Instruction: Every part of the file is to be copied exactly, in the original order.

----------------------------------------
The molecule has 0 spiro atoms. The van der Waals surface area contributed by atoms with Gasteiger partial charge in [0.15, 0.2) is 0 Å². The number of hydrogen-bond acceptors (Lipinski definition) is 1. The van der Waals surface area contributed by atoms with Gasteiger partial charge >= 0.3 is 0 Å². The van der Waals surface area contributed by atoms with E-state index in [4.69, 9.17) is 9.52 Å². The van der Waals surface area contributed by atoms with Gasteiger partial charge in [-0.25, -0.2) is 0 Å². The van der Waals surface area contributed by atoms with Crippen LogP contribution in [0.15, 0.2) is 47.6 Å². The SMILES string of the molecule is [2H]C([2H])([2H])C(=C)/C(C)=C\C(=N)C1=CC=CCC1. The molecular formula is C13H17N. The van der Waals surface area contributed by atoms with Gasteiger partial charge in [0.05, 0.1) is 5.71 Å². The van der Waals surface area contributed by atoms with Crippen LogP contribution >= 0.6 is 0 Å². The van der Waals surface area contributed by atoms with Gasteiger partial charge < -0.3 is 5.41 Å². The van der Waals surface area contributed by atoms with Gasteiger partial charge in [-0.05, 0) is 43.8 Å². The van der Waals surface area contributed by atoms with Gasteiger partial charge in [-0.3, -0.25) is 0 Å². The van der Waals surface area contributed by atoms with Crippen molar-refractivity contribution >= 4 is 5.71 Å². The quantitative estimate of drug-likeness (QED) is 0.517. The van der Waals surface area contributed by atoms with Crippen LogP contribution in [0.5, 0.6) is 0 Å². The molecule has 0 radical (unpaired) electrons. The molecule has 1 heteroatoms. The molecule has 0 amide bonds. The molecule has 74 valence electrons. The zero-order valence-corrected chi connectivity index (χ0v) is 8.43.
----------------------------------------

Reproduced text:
The molecule has 0 spiro atoms. The van der Waals surface area contributed by atoms with Gasteiger partial charge in [0.15, 0.2) is 0 Å². The number of hydrogen-bond acceptors (Lipinski definition) is 1. The van der Waals surface area contributed by atoms with Gasteiger partial charge >= 0.3 is 0 Å². The van der Waals surface area contributed by atoms with E-state index in [4.69, 9.17) is 9.52 Å². The van der Waals surface area contributed by atoms with Gasteiger partial charge in [-0.25, -0.2) is 0 Å². The van der Waals surface area contributed by atoms with Crippen LogP contribution in [0.15, 0.2) is 47.6 Å². The SMILES string of the molecule is [2H]C([2H])([2H])C(=C)/C(C)=C\C(=N)C1=CC=CCC1. The molecular formula is C13H17N. The van der Waals surface area contributed by atoms with Gasteiger partial charge in [0.05, 0.1) is 5.71 Å². The van der Waals surface area contributed by atoms with Crippen LogP contribution >= 0.6 is 0 Å². The van der Waals surface area contributed by atoms with Gasteiger partial charge < -0.3 is 5.41 Å². The van der Waals surface area contributed by atoms with Gasteiger partial charge in [-0.05, 0) is 43.8 Å². The van der Waals surface area contributed by atoms with Gasteiger partial charge in [-0.3, -0.25) is 0 Å². The van der Waals surface area contributed by atoms with Crippen molar-refractivity contribution >= 4 is 5.71 Å². The quantitative estimate of drug-likeness (QED) is 0.517. The van der Waals surface area contributed by atoms with Crippen LogP contribution in [0.5, 0.6) is 0 Å². The molecule has 0 radical (unpaired) electrons. The molecule has 1 heteroatoms. The molecule has 0 amide bonds. The molecule has 74 valence electrons. The zero-order valence-corrected chi connectivity index (χ0v) is 8.43.